I just recently finished working through Fordyce’s Behavioral Methods for Chronic Pain and Illness that was republished by IASP with invited commentaries. Francie J. Keefe was one of the editors and commentary contributors in the book along with Steven J. Linton providing another one of the commentaries, both of who will be speaking at the upcoming ISPI Clinical Conference. This seminal work was originally published back in 1976 and is still relevant in many ways today. At the time of its publishing most chronic pain patients sent to a psychologist for examination were accompanied by the question, “Is this patient’s pain real or psychogenic?” Unfortunately, some people still are asking this question today as they evaluate their chronic pain patients, is it real or just all in the patient’s head. Dr. Fordyce over forty years ago started the process of trying to reframe this type of question into ones looking instead into social and environmental influences on a person’s pain behaviors. Dr. Fordyce found that it was not the health care provider’s job to serve as the lie detector to determine: is this pain real or not. Instead our role is to establish a warm, empathetic therapeutic alliance with patients to assist them through their pain behaviors toward more “well behaviors.”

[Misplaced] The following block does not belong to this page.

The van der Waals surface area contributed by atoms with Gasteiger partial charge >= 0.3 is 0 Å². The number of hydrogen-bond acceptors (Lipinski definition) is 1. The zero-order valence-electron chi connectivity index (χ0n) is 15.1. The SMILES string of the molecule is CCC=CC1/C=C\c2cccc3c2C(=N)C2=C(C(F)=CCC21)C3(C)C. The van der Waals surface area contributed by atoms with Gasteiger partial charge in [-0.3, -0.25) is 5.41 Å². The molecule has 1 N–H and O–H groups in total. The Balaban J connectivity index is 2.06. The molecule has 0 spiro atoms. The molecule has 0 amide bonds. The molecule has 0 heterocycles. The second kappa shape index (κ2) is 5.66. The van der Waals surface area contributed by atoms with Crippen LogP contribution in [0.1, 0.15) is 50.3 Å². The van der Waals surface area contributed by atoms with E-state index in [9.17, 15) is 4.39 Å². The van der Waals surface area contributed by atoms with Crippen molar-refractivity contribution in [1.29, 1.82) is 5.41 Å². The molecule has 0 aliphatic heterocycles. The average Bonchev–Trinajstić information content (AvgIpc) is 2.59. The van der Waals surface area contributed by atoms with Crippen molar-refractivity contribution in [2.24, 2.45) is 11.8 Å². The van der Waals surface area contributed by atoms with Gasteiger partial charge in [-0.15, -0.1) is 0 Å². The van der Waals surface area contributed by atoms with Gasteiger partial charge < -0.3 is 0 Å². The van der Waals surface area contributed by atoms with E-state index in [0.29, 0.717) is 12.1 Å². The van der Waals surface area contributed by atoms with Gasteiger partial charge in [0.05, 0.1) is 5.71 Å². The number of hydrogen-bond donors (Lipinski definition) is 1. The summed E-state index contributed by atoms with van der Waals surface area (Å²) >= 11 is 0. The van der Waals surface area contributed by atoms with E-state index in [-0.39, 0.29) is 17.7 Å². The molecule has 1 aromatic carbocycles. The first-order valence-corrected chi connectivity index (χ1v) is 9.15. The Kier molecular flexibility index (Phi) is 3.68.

This book is full of significant nuggets on treating people in pain even though Dr. Fordyce wrote it over forty years ago. I thought I would share one that was on the second page of chapter one.